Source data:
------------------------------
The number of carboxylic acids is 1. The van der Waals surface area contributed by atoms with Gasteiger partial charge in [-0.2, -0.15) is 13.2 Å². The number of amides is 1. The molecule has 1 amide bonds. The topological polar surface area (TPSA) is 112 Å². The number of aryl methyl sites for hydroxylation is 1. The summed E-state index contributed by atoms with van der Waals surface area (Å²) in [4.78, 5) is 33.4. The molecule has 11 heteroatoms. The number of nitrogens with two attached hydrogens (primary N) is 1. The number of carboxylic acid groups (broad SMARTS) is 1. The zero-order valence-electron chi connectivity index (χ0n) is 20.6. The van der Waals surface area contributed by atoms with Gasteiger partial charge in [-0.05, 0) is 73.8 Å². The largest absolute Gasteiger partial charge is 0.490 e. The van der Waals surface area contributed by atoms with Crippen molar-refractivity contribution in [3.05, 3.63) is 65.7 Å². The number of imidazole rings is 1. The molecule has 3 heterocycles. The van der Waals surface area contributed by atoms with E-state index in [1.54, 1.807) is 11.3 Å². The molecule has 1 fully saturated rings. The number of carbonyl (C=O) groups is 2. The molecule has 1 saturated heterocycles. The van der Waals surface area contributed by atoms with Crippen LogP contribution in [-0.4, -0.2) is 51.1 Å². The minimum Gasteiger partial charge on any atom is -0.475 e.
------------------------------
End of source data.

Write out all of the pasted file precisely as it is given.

The number of carboxylic acids is 1. The van der Waals surface area contributed by atoms with Gasteiger partial charge in [-0.2, -0.15) is 13.2 Å². The number of amides is 1. The molecule has 1 amide bonds. The topological polar surface area (TPSA) is 112 Å². The number of aryl methyl sites for hydroxylation is 1. The summed E-state index contributed by atoms with van der Waals surface area (Å²) in [4.78, 5) is 33.4. The molecule has 11 heteroatoms. The number of nitrogens with two attached hydrogens (primary N) is 1. The number of carboxylic acid groups (broad SMARTS) is 1. The zero-order valence-electron chi connectivity index (χ0n) is 20.6. The van der Waals surface area contributed by atoms with Gasteiger partial charge in [-0.05, 0) is 73.8 Å². The largest absolute Gasteiger partial charge is 0.490 e. The van der Waals surface area contributed by atoms with Crippen molar-refractivity contribution in [3.05, 3.63) is 65.7 Å². The number of imidazole rings is 1. The molecule has 3 heterocycles. The van der Waals surface area contributed by atoms with E-state index in [1.54, 1.807) is 11.3 Å². The molecule has 1 fully saturated rings. The number of carbonyl (C=O) groups is 2. The molecule has 1 saturated heterocycles. The van der Waals surface area contributed by atoms with Crippen LogP contribution in [-0.4, -0.2) is 51.1 Å². The minimum Gasteiger partial charge on any atom is -0.475 e.